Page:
i not in frontier.keys()|explored check, which currently rejects candidates where a (potentially worse) candidate is already given: I've not run your code, but I don't think it is a correct implementation of A* for this reason.
I would be inclined to switch your lists of segments from a conventional list to an immutable linked list. Unless I have forgotten everything about Python, I think
[stuff]+[stuff] will result in the allocation of a new contiguous list. This means that every time you create a new path, you are allocating more memory and performing a copy. An immutable linked list (e.g. as found in 'functional' languages) would allow you to more efficiently represent what is really an upside down 'tree' of paths, without the cost of copying the whole path for every new frontier path. I'm not sure what options you might have for this, and I wouldn't worry about this too much.
You are currently storing the path to a frontier node as a list of indexes into a table of lists of coordinates.
You are currently storing your intersection locations as lists. Your code explicitly supports having exactly 2 coordinates (
y), but this isn't conveyed anywhere in your code. I could try to feed your program 3 coordinates (
z), and it would run just fine, only it wouldn't be using the third coordinate and I would be completely unaware. You expect a coordinate pair, so require a coordinate pair: use a class with explicit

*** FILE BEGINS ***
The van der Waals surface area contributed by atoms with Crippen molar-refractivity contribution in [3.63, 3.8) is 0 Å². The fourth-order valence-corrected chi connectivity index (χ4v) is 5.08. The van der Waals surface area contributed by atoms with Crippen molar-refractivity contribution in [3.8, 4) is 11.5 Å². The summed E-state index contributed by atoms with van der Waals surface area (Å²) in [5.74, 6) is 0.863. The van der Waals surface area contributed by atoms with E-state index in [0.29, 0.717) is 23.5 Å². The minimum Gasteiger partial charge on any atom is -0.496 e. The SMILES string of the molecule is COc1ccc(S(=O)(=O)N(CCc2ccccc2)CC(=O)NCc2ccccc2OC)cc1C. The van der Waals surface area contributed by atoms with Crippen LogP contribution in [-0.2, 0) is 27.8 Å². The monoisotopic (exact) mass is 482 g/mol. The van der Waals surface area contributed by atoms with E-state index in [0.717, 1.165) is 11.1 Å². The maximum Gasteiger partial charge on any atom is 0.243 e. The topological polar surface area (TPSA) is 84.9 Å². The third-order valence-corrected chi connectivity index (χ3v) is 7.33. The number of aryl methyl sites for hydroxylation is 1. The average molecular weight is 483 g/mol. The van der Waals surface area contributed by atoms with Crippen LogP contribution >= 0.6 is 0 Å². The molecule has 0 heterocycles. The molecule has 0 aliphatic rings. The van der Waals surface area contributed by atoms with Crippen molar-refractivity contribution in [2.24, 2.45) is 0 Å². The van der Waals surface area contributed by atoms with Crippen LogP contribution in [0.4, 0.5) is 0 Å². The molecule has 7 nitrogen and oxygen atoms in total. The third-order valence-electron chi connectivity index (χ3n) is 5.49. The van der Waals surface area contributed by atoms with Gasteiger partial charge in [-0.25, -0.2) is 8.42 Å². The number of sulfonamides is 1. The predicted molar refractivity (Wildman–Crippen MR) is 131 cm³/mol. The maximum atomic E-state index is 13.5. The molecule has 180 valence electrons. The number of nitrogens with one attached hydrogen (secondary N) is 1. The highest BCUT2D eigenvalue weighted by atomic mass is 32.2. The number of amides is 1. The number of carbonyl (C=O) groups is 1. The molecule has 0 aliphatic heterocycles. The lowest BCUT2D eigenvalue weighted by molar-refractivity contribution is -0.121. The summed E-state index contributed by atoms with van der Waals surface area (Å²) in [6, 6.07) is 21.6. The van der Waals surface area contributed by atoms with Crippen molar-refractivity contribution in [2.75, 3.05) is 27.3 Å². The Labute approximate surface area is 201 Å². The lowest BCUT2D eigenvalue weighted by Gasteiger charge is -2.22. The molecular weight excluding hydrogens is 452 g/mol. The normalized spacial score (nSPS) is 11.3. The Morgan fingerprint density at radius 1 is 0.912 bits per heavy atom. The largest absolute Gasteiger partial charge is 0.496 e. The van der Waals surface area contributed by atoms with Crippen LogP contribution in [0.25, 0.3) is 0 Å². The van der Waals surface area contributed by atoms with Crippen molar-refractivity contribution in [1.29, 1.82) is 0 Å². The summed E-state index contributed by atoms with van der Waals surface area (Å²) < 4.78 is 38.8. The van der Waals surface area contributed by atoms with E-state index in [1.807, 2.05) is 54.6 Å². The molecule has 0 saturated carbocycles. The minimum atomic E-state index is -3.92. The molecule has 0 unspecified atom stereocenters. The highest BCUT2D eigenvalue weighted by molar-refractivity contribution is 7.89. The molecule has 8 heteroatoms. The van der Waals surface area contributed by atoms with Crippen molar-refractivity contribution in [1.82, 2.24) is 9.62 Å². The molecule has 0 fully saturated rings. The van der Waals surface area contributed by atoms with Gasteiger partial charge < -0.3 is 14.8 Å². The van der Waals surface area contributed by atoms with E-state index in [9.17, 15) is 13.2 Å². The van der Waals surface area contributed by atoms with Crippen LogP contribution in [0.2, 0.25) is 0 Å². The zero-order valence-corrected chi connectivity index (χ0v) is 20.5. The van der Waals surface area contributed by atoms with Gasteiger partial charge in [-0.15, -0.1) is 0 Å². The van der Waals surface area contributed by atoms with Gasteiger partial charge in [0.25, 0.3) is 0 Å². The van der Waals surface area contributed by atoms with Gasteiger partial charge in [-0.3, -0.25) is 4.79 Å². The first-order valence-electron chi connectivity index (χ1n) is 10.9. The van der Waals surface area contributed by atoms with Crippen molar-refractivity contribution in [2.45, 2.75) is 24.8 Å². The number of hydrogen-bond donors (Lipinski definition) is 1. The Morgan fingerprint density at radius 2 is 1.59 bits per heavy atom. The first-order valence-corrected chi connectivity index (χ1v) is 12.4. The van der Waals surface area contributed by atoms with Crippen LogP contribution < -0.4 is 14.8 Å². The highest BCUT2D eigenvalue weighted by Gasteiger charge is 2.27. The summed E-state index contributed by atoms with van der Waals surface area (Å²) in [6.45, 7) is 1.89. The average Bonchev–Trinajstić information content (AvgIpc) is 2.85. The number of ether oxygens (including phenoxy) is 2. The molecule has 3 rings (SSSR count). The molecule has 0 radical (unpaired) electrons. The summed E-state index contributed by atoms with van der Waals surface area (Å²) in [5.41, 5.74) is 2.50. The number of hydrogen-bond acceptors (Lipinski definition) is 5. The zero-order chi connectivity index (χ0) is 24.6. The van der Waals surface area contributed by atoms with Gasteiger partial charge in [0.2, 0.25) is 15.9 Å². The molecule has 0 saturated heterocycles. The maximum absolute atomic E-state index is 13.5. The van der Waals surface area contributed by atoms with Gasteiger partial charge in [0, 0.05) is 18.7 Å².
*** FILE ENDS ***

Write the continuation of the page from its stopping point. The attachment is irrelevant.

y attributes, and give it a sensible name:
def __init__(self, x, y):
this.X = x
this.Y = y
_(You'll have to forgive any syntax aberrations, or failure to adhere to conventions: I thankfully don't have to use Python much these days. If anyone feels like tidying my code up for the common good, I'd welcome it)
This will turn this line:
Effectively the same piece of code appears twice (once in
heuristic(,,) and once in
path_cost(,,). It is a classic exploitation of Pythagoras's theorem, which everyone happens to know we use for computing line distances in Euclidean space. But your code doesn't say any of this (granted, there is a comment above expressing the intent, which is good), it is just some maths which we hope has brackets in the right places.
Now that we have a
Point class, it doesn't seem unreasonable to add a method to compute the distance between two points.
def DistanceTo(self, other):
squareDistance = (self.X - other.X)**2 + (self.Y - other.Y)**2
This means we can rewrite
# Euclidean Heuristic from the node to the goal node
def heuristic(node, goal, M):
A similar change can be made in
path_cost. You'll note that I have renamed your parameters, and removed the
M=M.intersections call. Your function is mathematically symmetric, but anyone calling the method will have no clue what
p2 mean (which is the goal?). You seem to do a lot of
M=M.intersections, presumably to avoid cluttering code with long attribute names. Now that we have the